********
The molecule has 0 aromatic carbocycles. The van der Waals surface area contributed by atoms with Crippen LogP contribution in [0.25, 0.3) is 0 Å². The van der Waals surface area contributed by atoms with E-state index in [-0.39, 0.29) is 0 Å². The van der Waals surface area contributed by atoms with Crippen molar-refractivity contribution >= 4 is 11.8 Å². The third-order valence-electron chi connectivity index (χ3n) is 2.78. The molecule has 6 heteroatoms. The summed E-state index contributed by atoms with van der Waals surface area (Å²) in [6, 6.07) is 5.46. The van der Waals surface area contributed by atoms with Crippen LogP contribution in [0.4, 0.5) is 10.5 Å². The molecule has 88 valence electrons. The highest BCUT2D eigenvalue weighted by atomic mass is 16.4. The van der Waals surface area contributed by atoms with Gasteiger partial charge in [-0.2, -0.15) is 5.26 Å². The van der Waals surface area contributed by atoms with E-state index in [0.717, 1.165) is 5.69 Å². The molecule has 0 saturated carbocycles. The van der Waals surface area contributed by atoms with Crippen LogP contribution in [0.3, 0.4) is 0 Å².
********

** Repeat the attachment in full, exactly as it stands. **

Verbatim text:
The molecule has 0 aromatic carbocycles. The van der Waals surface area contributed by atoms with Crippen LogP contribution in [0.25, 0.3) is 0 Å². The van der Waals surface area contributed by atoms with E-state index in [-0.39, 0.29) is 0 Å². The van der Waals surface area contributed by atoms with Crippen molar-refractivity contribution >= 4 is 11.8 Å². The third-order valence-electron chi connectivity index (χ3n) is 2.78. The molecule has 6 heteroatoms. The summed E-state index contributed by atoms with van der Waals surface area (Å²) in [6, 6.07) is 5.46. The van der Waals surface area contributed by atoms with Crippen LogP contribution in [0.4, 0.5) is 10.5 Å². The molecule has 88 valence electrons. The highest BCUT2D eigenvalue weighted by atomic mass is 16.4. The van der Waals surface area contributed by atoms with Gasteiger partial charge in [-0.2, -0.15) is 5.26 Å². The van der Waals surface area contributed by atoms with E-state index in [0.717, 1.165) is 5.69 Å². The molecule has 0 saturated carbocycles. The van der Waals surface area contributed by atoms with Crippen LogP contribution in [0.3, 0.4) is 0 Å².